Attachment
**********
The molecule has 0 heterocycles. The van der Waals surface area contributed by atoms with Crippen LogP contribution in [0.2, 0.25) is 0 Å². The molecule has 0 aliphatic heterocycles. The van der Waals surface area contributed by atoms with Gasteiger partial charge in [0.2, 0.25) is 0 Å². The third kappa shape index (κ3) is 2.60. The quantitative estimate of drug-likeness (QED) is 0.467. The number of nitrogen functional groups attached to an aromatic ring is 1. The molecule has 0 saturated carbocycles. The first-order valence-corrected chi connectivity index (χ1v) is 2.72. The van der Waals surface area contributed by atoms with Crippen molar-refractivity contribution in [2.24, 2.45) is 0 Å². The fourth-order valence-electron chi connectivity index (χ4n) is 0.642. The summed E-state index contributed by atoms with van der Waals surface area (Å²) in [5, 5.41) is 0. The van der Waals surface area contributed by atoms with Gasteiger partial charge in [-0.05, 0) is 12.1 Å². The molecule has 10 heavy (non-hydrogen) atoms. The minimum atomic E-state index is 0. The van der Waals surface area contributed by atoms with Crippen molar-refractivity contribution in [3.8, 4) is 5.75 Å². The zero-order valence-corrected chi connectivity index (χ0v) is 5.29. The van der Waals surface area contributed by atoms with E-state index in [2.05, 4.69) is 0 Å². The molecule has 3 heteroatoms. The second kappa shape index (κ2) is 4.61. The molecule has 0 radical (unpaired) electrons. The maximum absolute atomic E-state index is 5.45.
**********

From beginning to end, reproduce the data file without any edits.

The molecule has 0 heterocycles. The van der Waals surface area contributed by atoms with Crippen LogP contribution in [0.2, 0.25) is 0 Å². The molecule has 0 aliphatic heterocycles. The van der Waals surface area contributed by atoms with Gasteiger partial charge in [0.2, 0.25) is 0 Å². The third kappa shape index (κ3) is 2.60. The quantitative estimate of drug-likeness (QED) is 0.467. The number of nitrogen functional groups attached to an aromatic ring is 1. The molecule has 0 saturated carbocycles. The first-order valence-corrected chi connectivity index (χ1v) is 2.72. The van der Waals surface area contributed by atoms with Crippen molar-refractivity contribution in [2.24, 2.45) is 0 Å². The fourth-order valence-electron chi connectivity index (χ4n) is 0.642. The summed E-state index contributed by atoms with van der Waals surface area (Å²) in [5, 5.41) is 0. The van der Waals surface area contributed by atoms with Gasteiger partial charge in [-0.05, 0) is 12.1 Å². The molecule has 10 heavy (non-hydrogen) atoms. The minimum atomic E-state index is 0. The van der Waals surface area contributed by atoms with Crippen molar-refractivity contribution in [3.8, 4) is 5.75 Å². The zero-order valence-corrected chi connectivity index (χ0v) is 5.29. The van der Waals surface area contributed by atoms with E-state index in [2.05, 4.69) is 0 Å². The molecule has 3 heteroatoms. The second kappa shape index (κ2) is 4.61. The molecule has 0 radical (unpaired) electrons. The maximum absolute atomic E-state index is 5.45.